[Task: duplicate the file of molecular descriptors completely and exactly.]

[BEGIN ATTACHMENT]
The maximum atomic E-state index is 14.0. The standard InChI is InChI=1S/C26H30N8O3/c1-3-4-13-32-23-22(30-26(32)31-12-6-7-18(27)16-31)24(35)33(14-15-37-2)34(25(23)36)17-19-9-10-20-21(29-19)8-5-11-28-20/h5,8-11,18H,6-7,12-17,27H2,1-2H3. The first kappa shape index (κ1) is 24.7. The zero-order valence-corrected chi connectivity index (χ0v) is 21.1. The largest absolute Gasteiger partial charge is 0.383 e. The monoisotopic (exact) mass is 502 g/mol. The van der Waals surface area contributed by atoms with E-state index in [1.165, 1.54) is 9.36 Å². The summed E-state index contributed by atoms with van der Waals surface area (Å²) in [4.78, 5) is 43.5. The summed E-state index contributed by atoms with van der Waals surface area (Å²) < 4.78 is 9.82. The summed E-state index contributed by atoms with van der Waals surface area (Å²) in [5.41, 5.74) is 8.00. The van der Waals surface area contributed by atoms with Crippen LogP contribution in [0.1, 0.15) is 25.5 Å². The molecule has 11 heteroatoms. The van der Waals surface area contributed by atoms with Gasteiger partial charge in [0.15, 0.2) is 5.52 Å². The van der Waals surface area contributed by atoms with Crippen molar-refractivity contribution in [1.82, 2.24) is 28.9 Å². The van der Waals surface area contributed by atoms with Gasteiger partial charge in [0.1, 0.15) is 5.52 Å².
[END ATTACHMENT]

The maximum atomic E-state index is 14.0. The standard InChI is InChI=1S/C26H30N8O3/c1-3-4-13-32-23-22(30-26(32)31-12-6-7-18(27)16-31)24(35)33(14-15-37-2)34(25(23)36)17-19-9-10-20-21(29-19)8-5-11-28-20/h5,8-11,18H,6-7,12-17,27H2,1-2H3. The first kappa shape index (κ1) is 24.7. The zero-order valence-corrected chi connectivity index (χ0v) is 21.1. The largest absolute Gasteiger partial charge is 0.383 e. The monoisotopic (exact) mass is 502 g/mol. The van der Waals surface area contributed by atoms with E-state index in [1.165, 1.54) is 9.36 Å². The summed E-state index contributed by atoms with van der Waals surface area (Å²) in [4.78, 5) is 43.5. The summed E-state index contributed by atoms with van der Waals surface area (Å²) < 4.78 is 9.82. The summed E-state index contributed by atoms with van der Waals surface area (Å²) in [5.41, 5.74) is 8.00. The van der Waals surface area contributed by atoms with Crippen LogP contribution in [0.1, 0.15) is 25.5 Å². The molecule has 11 heteroatoms. The van der Waals surface area contributed by atoms with Gasteiger partial charge in [0.15, 0.2) is 5.52 Å². The van der Waals surface area contributed by atoms with Crippen molar-refractivity contribution in [1.82, 2.24) is 28.9 Å². The van der Waals surface area contributed by atoms with Gasteiger partial charge in [0.1, 0.15) is 5.52 Å².